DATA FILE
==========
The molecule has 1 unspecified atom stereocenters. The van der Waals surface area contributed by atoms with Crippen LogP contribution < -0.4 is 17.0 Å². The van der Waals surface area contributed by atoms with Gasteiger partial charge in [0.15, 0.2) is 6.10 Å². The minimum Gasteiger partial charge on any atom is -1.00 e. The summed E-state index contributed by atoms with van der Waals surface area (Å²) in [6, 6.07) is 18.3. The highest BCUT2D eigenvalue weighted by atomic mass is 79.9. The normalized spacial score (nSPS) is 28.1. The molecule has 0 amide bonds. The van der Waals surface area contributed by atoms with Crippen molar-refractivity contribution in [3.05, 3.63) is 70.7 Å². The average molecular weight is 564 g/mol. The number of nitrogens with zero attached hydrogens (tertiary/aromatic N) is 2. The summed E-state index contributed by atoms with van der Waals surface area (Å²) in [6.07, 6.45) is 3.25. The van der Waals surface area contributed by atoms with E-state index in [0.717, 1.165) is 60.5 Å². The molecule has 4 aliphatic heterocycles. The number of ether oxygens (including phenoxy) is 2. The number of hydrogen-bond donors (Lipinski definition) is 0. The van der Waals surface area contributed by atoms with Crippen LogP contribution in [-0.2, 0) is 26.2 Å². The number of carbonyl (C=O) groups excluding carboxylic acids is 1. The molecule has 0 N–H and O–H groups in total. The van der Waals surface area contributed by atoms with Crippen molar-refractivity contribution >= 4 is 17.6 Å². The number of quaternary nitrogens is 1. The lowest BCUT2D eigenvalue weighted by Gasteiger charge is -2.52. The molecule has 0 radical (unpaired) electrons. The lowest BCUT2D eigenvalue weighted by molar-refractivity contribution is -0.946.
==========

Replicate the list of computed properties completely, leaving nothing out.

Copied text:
The molecule has 1 unspecified atom stereocenters. The van der Waals surface area contributed by atoms with Crippen LogP contribution < -0.4 is 17.0 Å². The van der Waals surface area contributed by atoms with Gasteiger partial charge in [0.15, 0.2) is 6.10 Å². The minimum Gasteiger partial charge on any atom is -1.00 e. The summed E-state index contributed by atoms with van der Waals surface area (Å²) in [6, 6.07) is 18.3. The highest BCUT2D eigenvalue weighted by atomic mass is 79.9. The normalized spacial score (nSPS) is 28.1. The molecule has 0 amide bonds. The van der Waals surface area contributed by atoms with Crippen molar-refractivity contribution in [3.05, 3.63) is 70.7 Å². The average molecular weight is 564 g/mol. The number of nitrogens with zero attached hydrogens (tertiary/aromatic N) is 2. The summed E-state index contributed by atoms with van der Waals surface area (Å²) in [6.07, 6.45) is 3.25. The van der Waals surface area contributed by atoms with E-state index in [0.717, 1.165) is 60.5 Å². The molecule has 4 aliphatic heterocycles. The number of ether oxygens (including phenoxy) is 2. The number of hydrogen-bond donors (Lipinski definition) is 0. The van der Waals surface area contributed by atoms with Crippen LogP contribution in [-0.2, 0) is 26.2 Å². The number of carbonyl (C=O) groups excluding carboxylic acids is 1. The molecule has 0 N–H and O–H groups in total. The van der Waals surface area contributed by atoms with Crippen molar-refractivity contribution >= 4 is 17.6 Å². The number of quaternary nitrogens is 1. The lowest BCUT2D eigenvalue weighted by Gasteiger charge is -2.52. The molecule has 0 radical (unpaired) electrons. The lowest BCUT2D eigenvalue weighted by molar-refractivity contribution is -0.946.